I think a new dynamic scripting language built from the ground up to be multithreadable and high performance via some techniques like this would have some room to run, and while hordes of people will come out of the woodwork promising that one of the existing ones will get there Real Soon Now, just wait, they've almost got it, the reality is I think that the current languages have pretty much been pushed as far as they can be. Unless someone writes this language, dynamic scripting languages are going to continue slowly, quite slowly, but also quite surely, just getting squeezed out of computing entirely. I mean, I'm looking at the road ahead and I'm not sure how Go or C# is going to navigate a world where even low-end CPUs casually have 128 cores on consumer hardware.... Python qua Python is going to face a real uphill battle when the decision to use it entails basically committing to not only using less than 1% of the available cores (without offloading on to the programmer a significant amount of work to get past that), but also using that core ~1.5 orders of magnitude less efficiently than a compiled language. You've always had to pay some to use Python, sure, but that's an awful lot of orders of magnitude for "a nice language". Surely we can have "a nice language" for less price than that.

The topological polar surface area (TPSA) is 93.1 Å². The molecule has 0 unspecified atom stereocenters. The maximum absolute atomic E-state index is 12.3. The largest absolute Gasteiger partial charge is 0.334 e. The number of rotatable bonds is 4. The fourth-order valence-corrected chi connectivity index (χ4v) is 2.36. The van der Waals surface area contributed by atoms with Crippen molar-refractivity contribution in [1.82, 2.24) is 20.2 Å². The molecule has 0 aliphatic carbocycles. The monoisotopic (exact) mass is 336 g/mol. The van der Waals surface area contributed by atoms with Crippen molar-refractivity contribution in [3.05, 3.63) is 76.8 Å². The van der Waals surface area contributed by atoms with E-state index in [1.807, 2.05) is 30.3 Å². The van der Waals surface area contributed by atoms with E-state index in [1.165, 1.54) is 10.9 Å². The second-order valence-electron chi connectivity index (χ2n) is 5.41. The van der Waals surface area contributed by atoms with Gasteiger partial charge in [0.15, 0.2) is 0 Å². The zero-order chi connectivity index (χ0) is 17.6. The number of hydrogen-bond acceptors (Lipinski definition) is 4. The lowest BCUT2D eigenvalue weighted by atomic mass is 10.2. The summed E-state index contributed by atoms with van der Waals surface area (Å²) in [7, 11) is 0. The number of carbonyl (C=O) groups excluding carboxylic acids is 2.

Interestingly, GraalPython never seems to come up on these speeding-up-Python articles & benchmarks while TruffleRuby is a heavyweight in the speeding-up-Ruby space.
If you just set your structure up and run it statically, you are better with a static language, that can take all kinds of value from that fixed structure.